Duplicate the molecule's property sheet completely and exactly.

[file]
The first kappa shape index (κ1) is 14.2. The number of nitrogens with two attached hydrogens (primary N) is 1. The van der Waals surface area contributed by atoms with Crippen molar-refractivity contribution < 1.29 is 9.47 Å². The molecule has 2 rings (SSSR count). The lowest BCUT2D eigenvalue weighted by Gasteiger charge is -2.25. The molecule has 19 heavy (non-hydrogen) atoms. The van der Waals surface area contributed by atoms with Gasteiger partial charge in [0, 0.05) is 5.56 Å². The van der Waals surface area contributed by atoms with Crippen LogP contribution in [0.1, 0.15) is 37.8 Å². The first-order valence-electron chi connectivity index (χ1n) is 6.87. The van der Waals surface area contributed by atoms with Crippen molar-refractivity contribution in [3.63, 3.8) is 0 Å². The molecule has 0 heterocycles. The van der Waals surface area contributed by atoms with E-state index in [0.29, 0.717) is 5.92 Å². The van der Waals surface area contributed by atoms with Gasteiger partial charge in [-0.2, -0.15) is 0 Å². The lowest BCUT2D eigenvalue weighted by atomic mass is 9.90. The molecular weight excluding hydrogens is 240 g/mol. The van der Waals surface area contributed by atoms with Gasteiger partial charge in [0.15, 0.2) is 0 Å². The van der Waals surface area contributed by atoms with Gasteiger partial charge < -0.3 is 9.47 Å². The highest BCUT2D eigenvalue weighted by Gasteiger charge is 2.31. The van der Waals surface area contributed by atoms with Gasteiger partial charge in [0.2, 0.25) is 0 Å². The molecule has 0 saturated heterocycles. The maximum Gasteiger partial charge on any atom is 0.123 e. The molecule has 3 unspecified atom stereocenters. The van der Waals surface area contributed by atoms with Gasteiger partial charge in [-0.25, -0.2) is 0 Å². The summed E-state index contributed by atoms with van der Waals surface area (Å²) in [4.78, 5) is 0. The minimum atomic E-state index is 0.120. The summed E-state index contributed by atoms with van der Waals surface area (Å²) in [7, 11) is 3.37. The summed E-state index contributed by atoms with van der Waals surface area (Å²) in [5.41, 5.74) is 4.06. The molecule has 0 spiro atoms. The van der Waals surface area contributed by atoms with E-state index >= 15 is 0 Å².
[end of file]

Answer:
The first kappa shape index (κ1) is 14.2. The number of nitrogens with two attached hydrogens (primary N) is 1. The van der Waals surface area contributed by atoms with Crippen molar-refractivity contribution < 1.29 is 9.47 Å². The molecule has 2 rings (SSSR count). The lowest BCUT2D eigenvalue weighted by Gasteiger charge is -2.25. The molecule has 19 heavy (non-hydrogen) atoms. The van der Waals surface area contributed by atoms with Gasteiger partial charge in [0, 0.05) is 5.56 Å². The van der Waals surface area contributed by atoms with Crippen LogP contribution in [0.1, 0.15) is 37.8 Å². The first-order valence-electron chi connectivity index (χ1n) is 6.87. The van der Waals surface area contributed by atoms with Crippen molar-refractivity contribution in [3.63, 3.8) is 0 Å². The molecule has 0 heterocycles. The van der Waals surface area contributed by atoms with E-state index in [0.29, 0.717) is 5.92 Å². The van der Waals surface area contributed by atoms with Gasteiger partial charge in [-0.2, -0.15) is 0 Å². The lowest BCUT2D eigenvalue weighted by atomic mass is 9.90. The molecular weight excluding hydrogens is 240 g/mol. The van der Waals surface area contributed by atoms with Gasteiger partial charge in [0.15, 0.2) is 0 Å². The van der Waals surface area contributed by atoms with Gasteiger partial charge < -0.3 is 9.47 Å². The highest BCUT2D eigenvalue weighted by Gasteiger charge is 2.31. The van der Waals surface area contributed by atoms with Gasteiger partial charge in [0.2, 0.25) is 0 Å². The molecule has 0 saturated heterocycles. The maximum Gasteiger partial charge on any atom is 0.123 e. The molecule has 3 unspecified atom stereocenters. The van der Waals surface area contributed by atoms with Gasteiger partial charge in [-0.25, -0.2) is 0 Å². The summed E-state index contributed by atoms with van der Waals surface area (Å²) in [4.78, 5) is 0. The minimum atomic E-state index is 0.120. The summed E-state index contributed by atoms with van der Waals surface area (Å²) in [7, 11) is 3.37. The summed E-state index contributed by atoms with van der Waals surface area (Å²) in [5.41, 5.74) is 4.06. The molecule has 0 spiro atoms. The van der Waals surface area contributed by atoms with E-state index >= 15 is 0 Å².